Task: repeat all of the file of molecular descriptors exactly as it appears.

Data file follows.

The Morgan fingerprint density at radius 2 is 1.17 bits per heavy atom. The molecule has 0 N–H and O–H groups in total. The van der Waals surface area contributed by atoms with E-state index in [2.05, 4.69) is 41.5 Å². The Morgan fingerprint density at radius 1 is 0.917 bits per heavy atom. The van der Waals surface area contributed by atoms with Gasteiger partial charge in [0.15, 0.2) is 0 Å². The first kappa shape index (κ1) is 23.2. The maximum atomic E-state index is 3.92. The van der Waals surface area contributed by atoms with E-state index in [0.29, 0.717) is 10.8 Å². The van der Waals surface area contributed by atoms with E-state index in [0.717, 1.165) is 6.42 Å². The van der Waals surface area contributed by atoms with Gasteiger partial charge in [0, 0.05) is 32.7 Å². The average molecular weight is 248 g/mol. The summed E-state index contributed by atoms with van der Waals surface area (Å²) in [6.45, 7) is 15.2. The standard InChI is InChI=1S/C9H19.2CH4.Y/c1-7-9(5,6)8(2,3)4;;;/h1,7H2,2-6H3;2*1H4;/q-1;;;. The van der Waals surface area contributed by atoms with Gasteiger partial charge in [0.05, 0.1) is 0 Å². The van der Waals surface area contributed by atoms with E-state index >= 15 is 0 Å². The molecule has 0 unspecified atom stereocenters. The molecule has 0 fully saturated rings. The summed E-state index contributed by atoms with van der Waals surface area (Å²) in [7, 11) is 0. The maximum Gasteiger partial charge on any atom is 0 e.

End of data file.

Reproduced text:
The Morgan fingerprint density at radius 2 is 1.17 bits per heavy atom. The molecule has 0 N–H and O–H groups in total. The van der Waals surface area contributed by atoms with E-state index in [2.05, 4.69) is 41.5 Å². The Morgan fingerprint density at radius 1 is 0.917 bits per heavy atom. The van der Waals surface area contributed by atoms with Gasteiger partial charge in [0.15, 0.2) is 0 Å². The first kappa shape index (κ1) is 23.2. The maximum atomic E-state index is 3.92. The van der Waals surface area contributed by atoms with E-state index in [0.29, 0.717) is 10.8 Å². The van der Waals surface area contributed by atoms with E-state index in [0.717, 1.165) is 6.42 Å². The van der Waals surface area contributed by atoms with Gasteiger partial charge in [0, 0.05) is 32.7 Å². The average molecular weight is 248 g/mol. The summed E-state index contributed by atoms with van der Waals surface area (Å²) in [6.45, 7) is 15.2. The standard InChI is InChI=1S/C9H19.2CH4.Y/c1-7-9(5,6)8(2,3)4;;;/h1,7H2,2-6H3;2*1H4;/q-1;;;. The van der Waals surface area contributed by atoms with Gasteiger partial charge in [0.05, 0.1) is 0 Å². The van der Waals surface area contributed by atoms with E-state index >= 15 is 0 Å². The molecule has 0 unspecified atom stereocenters. The molecule has 0 fully saturated rings. The summed E-state index contributed by atoms with van der Waals surface area (Å²) in [7, 11) is 0. The maximum Gasteiger partial charge on any atom is 0 e.